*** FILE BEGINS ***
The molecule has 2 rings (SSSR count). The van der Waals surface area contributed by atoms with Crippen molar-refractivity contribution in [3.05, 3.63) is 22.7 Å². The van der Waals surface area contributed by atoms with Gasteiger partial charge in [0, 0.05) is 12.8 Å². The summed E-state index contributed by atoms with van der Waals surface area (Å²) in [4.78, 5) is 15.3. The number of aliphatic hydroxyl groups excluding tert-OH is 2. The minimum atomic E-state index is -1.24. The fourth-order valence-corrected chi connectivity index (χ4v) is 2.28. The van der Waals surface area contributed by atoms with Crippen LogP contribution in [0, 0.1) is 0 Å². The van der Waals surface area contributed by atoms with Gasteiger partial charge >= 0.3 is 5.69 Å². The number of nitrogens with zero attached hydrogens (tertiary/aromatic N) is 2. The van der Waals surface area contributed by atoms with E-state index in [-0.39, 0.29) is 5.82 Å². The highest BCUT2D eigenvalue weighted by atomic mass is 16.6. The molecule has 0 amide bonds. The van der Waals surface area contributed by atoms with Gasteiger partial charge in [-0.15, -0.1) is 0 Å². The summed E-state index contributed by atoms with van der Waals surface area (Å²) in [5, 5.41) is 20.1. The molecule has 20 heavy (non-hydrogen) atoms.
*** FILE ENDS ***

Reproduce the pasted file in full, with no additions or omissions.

The molecule has 2 rings (SSSR count). The van der Waals surface area contributed by atoms with Crippen molar-refractivity contribution in [3.05, 3.63) is 22.7 Å². The van der Waals surface area contributed by atoms with Gasteiger partial charge in [0, 0.05) is 12.8 Å². The summed E-state index contributed by atoms with van der Waals surface area (Å²) in [4.78, 5) is 15.3. The number of aliphatic hydroxyl groups excluding tert-OH is 2. The minimum atomic E-state index is -1.24. The fourth-order valence-corrected chi connectivity index (χ4v) is 2.28. The van der Waals surface area contributed by atoms with Crippen LogP contribution in [0, 0.1) is 0 Å². The van der Waals surface area contributed by atoms with Gasteiger partial charge >= 0.3 is 5.69 Å². The number of nitrogens with zero attached hydrogens (tertiary/aromatic N) is 2. The van der Waals surface area contributed by atoms with E-state index in [-0.39, 0.29) is 5.82 Å². The highest BCUT2D eigenvalue weighted by atomic mass is 16.6. The molecule has 0 amide bonds. The van der Waals surface area contributed by atoms with Gasteiger partial charge in [-0.15, -0.1) is 0 Å². The summed E-state index contributed by atoms with van der Waals surface area (Å²) in [5, 5.41) is 20.1. The molecule has 20 heavy (non-hydrogen) atoms.